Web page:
Gastrointestinal Bleeding in Patients with Ventricular Assist Devices Is Highest Immediately After Implantation

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Abstract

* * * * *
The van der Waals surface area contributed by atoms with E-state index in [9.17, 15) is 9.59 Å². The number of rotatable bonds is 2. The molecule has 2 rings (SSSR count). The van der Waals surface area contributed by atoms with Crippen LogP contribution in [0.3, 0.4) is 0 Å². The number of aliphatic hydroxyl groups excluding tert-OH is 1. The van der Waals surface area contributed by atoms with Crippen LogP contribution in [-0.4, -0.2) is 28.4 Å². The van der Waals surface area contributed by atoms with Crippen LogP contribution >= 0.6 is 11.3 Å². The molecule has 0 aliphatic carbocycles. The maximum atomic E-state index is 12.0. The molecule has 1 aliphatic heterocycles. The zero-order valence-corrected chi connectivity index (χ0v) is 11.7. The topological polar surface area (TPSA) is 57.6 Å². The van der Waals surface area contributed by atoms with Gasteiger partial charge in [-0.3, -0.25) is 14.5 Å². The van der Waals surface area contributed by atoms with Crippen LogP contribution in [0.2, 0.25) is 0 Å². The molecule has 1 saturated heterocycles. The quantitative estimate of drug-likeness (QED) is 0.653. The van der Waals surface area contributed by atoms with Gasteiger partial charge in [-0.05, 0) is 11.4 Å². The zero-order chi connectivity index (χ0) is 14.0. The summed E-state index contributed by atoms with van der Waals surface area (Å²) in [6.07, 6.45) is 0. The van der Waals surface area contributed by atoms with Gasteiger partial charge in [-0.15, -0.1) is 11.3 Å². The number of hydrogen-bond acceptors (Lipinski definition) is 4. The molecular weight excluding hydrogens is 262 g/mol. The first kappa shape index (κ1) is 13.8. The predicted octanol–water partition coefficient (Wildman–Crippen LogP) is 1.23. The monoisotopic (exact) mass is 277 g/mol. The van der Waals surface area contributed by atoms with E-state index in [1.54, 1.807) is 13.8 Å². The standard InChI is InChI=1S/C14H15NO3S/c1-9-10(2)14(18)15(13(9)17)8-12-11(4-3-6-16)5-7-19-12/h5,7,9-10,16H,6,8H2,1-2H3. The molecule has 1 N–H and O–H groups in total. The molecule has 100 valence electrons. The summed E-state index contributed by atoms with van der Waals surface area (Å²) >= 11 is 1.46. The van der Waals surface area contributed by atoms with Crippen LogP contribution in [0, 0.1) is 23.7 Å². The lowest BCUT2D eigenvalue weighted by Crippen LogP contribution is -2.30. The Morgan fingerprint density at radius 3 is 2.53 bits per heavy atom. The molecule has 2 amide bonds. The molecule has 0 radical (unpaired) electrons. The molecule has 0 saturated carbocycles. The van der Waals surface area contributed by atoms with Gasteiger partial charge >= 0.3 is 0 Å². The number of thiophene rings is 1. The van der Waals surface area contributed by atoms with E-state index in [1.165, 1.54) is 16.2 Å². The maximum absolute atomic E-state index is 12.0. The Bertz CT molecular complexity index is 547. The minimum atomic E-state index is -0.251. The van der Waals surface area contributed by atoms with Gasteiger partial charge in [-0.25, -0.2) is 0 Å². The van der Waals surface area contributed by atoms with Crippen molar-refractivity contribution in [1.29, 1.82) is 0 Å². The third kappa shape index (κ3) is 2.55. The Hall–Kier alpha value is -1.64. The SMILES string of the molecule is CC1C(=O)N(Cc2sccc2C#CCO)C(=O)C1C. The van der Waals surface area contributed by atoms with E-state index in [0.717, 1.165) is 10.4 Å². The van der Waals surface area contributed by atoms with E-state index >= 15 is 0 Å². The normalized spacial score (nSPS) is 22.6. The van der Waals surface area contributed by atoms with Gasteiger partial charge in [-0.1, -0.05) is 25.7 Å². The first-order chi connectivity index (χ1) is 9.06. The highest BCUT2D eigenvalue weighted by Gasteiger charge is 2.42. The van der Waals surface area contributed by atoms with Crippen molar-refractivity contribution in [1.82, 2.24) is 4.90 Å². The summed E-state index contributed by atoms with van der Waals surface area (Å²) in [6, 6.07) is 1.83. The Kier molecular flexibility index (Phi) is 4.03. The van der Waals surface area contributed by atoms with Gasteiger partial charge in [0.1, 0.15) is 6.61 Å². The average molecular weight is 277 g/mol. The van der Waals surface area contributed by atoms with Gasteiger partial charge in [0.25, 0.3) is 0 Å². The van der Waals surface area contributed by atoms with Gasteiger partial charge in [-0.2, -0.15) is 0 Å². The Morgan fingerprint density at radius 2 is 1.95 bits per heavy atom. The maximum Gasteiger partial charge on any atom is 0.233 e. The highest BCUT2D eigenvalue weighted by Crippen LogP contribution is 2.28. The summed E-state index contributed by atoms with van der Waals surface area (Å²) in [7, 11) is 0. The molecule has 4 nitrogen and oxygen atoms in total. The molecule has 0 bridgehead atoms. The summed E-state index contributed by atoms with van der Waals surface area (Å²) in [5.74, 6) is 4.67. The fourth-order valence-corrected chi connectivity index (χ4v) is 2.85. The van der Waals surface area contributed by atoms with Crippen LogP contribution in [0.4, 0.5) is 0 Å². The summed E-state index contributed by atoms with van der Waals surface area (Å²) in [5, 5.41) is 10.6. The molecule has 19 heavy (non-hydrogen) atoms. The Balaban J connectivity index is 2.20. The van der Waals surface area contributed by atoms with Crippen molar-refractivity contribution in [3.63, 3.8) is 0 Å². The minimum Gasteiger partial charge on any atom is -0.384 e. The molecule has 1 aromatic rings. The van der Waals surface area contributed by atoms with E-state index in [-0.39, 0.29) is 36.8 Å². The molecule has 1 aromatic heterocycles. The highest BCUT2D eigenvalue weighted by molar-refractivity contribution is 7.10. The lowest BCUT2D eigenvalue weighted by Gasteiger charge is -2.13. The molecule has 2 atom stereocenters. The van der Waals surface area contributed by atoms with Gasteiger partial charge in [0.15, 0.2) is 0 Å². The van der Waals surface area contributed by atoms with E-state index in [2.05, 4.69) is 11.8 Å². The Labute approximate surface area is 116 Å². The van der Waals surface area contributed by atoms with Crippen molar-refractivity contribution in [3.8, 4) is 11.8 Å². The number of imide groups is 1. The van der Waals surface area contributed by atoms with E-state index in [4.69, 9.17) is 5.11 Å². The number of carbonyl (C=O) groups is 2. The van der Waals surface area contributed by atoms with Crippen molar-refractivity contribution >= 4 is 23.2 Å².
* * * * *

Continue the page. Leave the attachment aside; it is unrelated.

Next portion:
Ventricular assist device implantation is associated with gastrointestinal bleeding (GIB); however, outcomes in terms of initial and repeat GIB risk, severity, location of lesions, and endoscopic interventions need to be better defined. Consecutive patients from a database of adult patients with ventricular assist devices (VADs) implanted between January 1, 2000, and December 31, 2010, at a single center were reviewed and followed through May 31, 2011, in a retrospective manner. The GIB events were further classified by severity, lesion location, and lesion type. Hazard analysis models were calculated for the time to GIB events. Of 166 patients with a VAD, 38 patients experienced 84 GIB events. Seventeen patients experienced ≥2 GIB events. Maximal hazard for the first bleeding event was 2.23 events/patient-year at 21 days and declined to the constant hazard by 71 days postimplantation. The hazard for recurrent GIB was greatest immediately after the first GIB event. When considering all GIB events, most lesions (68%) were located in the proximal bowel. Angiodysplasia was the most common lesion type (17.5%) seen on endoscopy when all GIB events were considered, whereas ulcers were the most common type (13.8%) seen in initial GIB events. The actuarial risk of initial GIB events peaks in the first 3 months after VAD implantation followed by a stable lower risk of bleeding. The hazard for recurrent GIB events is substantially increased immediately after the initial GIB.

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